Catherine the Great Allows Jewish Settlement in Kyiv

On 23 June 1794 Empress Catherine II of Russia, known historically as Catherine the Great, formally granted permission for Jews to move into Kyiv, which is now the Ukrainian city of Kiev.

Katharina_II. Catherine the Great

This was an unpopular move on Catherine’s part, since the Orthodox Christians of Kiev insisted that their community was “profaned” by Jewish residency. Nonetheless, Catherine insisted on making a place for the Jewish community because it was better for Russia to have the skilled tradesmen operating within the borders. She had already established in 1772 that Jewish people from Poland and the Ukrainian region could colonize the recently annexed Turkish lands, although they were forbidden from trading within the inner regions of Mother Russia. In 1792 she had expanded Jewish-allowed territories into what would become known as the Pale of Settlement. While she probably cannot be said to have been free from anti-Semitism, she certainly prevented the state-sponsored persecution the Jews faced in many other European countries at the time and gave Jewish communities the ability to form schools and cultural centers to maintain their heritage.

Map PaleofSettlement

But is Catherine the Great remembered for her forward-thinking decisions regarding the Russian Jewish community? Nope. She’s remembered for having had sex with more than one man over the course of her lifespan. As I point out in The Jezebel Effect, Catherine:

was one of the strongest and most capable rulers Russia, and the world, has ever known. She dragged Russia into its place as a modern European state. She rationalized and reformed Russian law and government. She instituted the Charters of the Nobility and the Townspeople in 1785. The Charters were significant. Although “restricted to the upper and middle classes, the Charters were the first fruit of Enlightenment though about the rights and duties of the citizen to be enacted into Russian law” (Bushkovitch, 2011).

She was profoundly concerned with child health and life expectancy among her subjects. She wrote, “If you go to a village and ask a peasant how many children he has he will say ten, twelve, and sometimes even twenty. If you ask how many of them are alive, he will say, one, two, three, rarely four. This mortality should be fought against” (Massie, 2011). To combat this problem Catherine exponentially increased the number of schools and hospitals in her country, and introduced institutional orphanages in Moscow and St. Petersburg. She founded Russia’s first College of Medicine in 1763 and attempted to lure European doctors to the country by offering them lavish salaries and benefits. Furthermore, Catherine embraced the new technology of vaccination.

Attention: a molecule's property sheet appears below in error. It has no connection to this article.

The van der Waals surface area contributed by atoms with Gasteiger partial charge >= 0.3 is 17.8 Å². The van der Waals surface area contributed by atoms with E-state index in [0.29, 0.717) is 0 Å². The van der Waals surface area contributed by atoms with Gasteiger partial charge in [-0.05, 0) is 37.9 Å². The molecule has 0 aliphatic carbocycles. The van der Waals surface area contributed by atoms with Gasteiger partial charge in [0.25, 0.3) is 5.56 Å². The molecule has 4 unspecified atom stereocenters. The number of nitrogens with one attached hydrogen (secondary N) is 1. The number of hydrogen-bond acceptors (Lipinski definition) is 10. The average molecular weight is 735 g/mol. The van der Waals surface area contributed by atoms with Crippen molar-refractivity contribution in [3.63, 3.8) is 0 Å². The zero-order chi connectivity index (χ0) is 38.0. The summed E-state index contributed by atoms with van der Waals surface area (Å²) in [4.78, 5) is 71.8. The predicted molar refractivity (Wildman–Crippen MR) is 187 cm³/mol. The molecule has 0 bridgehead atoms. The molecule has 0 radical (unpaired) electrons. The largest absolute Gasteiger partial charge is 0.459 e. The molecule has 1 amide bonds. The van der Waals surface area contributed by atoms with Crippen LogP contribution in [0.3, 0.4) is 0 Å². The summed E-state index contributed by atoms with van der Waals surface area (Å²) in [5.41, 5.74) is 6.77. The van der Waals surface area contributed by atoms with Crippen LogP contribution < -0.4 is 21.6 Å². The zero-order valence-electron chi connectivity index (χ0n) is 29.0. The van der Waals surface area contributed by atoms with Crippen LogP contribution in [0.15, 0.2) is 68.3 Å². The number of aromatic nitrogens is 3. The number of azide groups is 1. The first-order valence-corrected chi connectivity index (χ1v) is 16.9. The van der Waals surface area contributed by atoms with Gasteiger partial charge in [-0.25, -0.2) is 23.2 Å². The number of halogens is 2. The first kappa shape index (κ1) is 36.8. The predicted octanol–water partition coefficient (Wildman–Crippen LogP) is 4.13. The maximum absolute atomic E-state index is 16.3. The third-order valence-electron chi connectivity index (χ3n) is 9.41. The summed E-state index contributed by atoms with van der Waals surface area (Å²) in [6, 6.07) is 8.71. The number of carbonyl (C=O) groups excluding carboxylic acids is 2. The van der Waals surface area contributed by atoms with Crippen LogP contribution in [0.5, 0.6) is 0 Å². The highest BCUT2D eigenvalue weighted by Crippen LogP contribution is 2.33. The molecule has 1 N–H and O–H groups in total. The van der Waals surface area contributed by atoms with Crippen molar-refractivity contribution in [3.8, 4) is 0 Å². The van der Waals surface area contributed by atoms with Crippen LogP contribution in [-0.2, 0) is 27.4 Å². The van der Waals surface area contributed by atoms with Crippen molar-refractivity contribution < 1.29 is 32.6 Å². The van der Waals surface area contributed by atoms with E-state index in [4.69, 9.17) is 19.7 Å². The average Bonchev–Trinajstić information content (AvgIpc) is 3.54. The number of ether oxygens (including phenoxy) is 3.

The empress made Russia one of the first countries in the world to inoculate its populace. To prove its safety she allowed Dr. Thomas Dimsdale to inoculate her with the smallpox vaccine in 1764. The whole of Russia waited to see what would happen, and after “two weeks of fearful waiting … Catherine did not succumb to the dreadful disease … special prayers of thanksgiving were offered in Russian churches” (Gorbatov, 2006). Catherine’s courageous efforts to popularize inoculations against smallpox saved countless lives.

She was also an able military strategist. Her armies trounced the Ottoman Empire twice, subjugated the Cossacks, and took the Ukraine as well as huge swathes of Poland. Catherine’s able minister, Potemkin, negotiated so well with Turkey that Russia was able annex the Crimea without firing a shot. There, with Catherine’s blessings, Potemkin created prosperous villages and fortified cities. Although these would be mocked by his enemies as “Potemkin Villages” painted on cardboard, the settlements were very real (Massie, 2011). Russian land acquisitions gave the country easy access to the Black Sea; Catherine financed Potemkin’s yen for a naval force, thereby enabling Slavic domination of the area for decades. Russian ships did well in the Gulf of Finland and the Baltic Sea as well, beating the Swedish navy like a drum. During the Russian-Swedish war, Catherine “showed the steel nerves that had brought her to the throne … Hearing the guns of the Swedish fleet from her palace windows, she continued to work without giving them any notice” (Bushkovitch, 2011).

The empress was the “greatest collector and patron of art in the history of Europe” (Massie, 2011). She built the Hermitage Museum and multiple other public works, founded libraries, started academic journals, and won the respect of Voltaire himself. Among the works she acquired were “approximately 4,000 Old Masters, which included 225 painting offered to Catherine after Frederick the Great [of Prussia] could not afford to buy them and the eight Rembrandts, six Van Dycks, three Rubens, and one Raphael in the Pierre Crozat collection. Catherine also bought coins and medals, objets de vertu, applied art and porcelain, of which one of the most spectacular examples was the 944-piece Green Frog Service, 1773-1774 by Josiah Wedgwood, featuring British scenes” (Perrie et al., 2006). The empress not only supported the arts, she made them. Catherine found time to write neoclassical comedies and French dramas, all while fulfilling her role as the autocrat of Russia.

Yet what is this remarkable woman most remembered for? Her lovers.

What a shame that her accomplishments outside the bedroom – which were legion – cannot be celebrated the way the lies about her multitudes of man-toys has been.  

 

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